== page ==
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Former secretary of state Hillary Clinton signed copies of her new book, "Hard Choices," at the Harvard Book Store on Monday evening.
Former U.S. Secretary of State Hillary D. Rodham Clinton attracted thousands to the Harvard Book Store on Monday evening for a signing of her new book, “Hard Choices,” which has captured the attention of the national media since its release last week.
While an undergrad at Harvard, J. Michael Crichton ’64 had a passion for writing, though he did not turn his full attention to these pursuits until later in his career.
Glenn Greenwald blamed both the government and the media for distorting Snowden’s intentions while debuting his book, “No Place to Hide.”
Two FAS postdoctoral fellows presented their research at the first Global American Studies Symposium in the Barker Center on Friday afternoon.
“Lovers at the Chameleon Club, Paris 1932” is memorable only as an exemplar of the particular aesthetic badness that plagues so many novels produced today, even by decorated and commercially successful writers.
Both Huge chunk of your life gone before you know it Empirical and Mathematical Reasoning required The closer you are to being done, the more you play with your phone in class Causes mass hysteria Won’t be relevant in two months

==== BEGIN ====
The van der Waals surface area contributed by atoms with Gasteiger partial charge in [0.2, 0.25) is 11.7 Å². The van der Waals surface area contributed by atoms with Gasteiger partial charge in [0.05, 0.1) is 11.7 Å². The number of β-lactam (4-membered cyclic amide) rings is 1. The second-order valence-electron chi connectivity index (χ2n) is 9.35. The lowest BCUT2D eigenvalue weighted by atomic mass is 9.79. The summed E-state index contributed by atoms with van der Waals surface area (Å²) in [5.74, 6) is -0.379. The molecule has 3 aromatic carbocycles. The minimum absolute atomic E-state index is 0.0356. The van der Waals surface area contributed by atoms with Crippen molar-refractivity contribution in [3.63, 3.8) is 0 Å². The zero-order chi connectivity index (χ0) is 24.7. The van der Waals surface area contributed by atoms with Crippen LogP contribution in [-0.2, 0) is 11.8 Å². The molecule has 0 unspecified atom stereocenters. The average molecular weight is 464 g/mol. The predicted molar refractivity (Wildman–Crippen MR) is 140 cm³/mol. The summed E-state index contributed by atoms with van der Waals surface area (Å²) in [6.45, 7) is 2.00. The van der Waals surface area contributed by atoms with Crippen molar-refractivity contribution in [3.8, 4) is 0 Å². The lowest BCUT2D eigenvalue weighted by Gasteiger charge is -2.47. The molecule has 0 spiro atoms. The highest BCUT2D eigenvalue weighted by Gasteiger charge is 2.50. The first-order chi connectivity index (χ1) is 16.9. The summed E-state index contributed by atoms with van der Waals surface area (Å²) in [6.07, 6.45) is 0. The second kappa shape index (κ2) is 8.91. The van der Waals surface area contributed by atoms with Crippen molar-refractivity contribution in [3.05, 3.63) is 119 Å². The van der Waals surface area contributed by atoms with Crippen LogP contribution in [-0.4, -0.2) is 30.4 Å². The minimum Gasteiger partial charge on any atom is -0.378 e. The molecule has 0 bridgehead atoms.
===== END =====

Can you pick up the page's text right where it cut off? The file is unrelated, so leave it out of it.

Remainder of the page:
Neuman ties together his characters’ thoughts with an effective and chronologically elastic narrative, which magnifies the already staggering emotional and technical depth of his unforgettable “Talking to Ourselves.”
Stanford Professor Ian Morris talks about his new book, "War! What Is It Good For?" at the Harvard Book Store on April 21.
During a book talk at the Harvard Book Store Monday evening, Stanford professor of history and Classics Ian Morris argued that wars force society to become stronger and less violent.
With a week left until the end of elections for the Harvard Coop’s board of directors on April 24, candidates and Coop management remain uncertain whether enough members will ultimately vote in the elections.
“We should probably tell her about competitive reading,” Coughlon says to Wilson. It turns out the pair’s massive collection isn’t just a hobby—it’s a full-fledged rivalry. Both friends use the website Goodreads to track what they’ve read. Wilson explains, “I’d started in high school, and was mean to Sarah freshman year about her reading habits, and it just so happened that Goodreads instituted a Challenge Yourself book-reading competition, and so we ended up not only challenging ourselves, but each other. We both read 100 or more books [that] year.”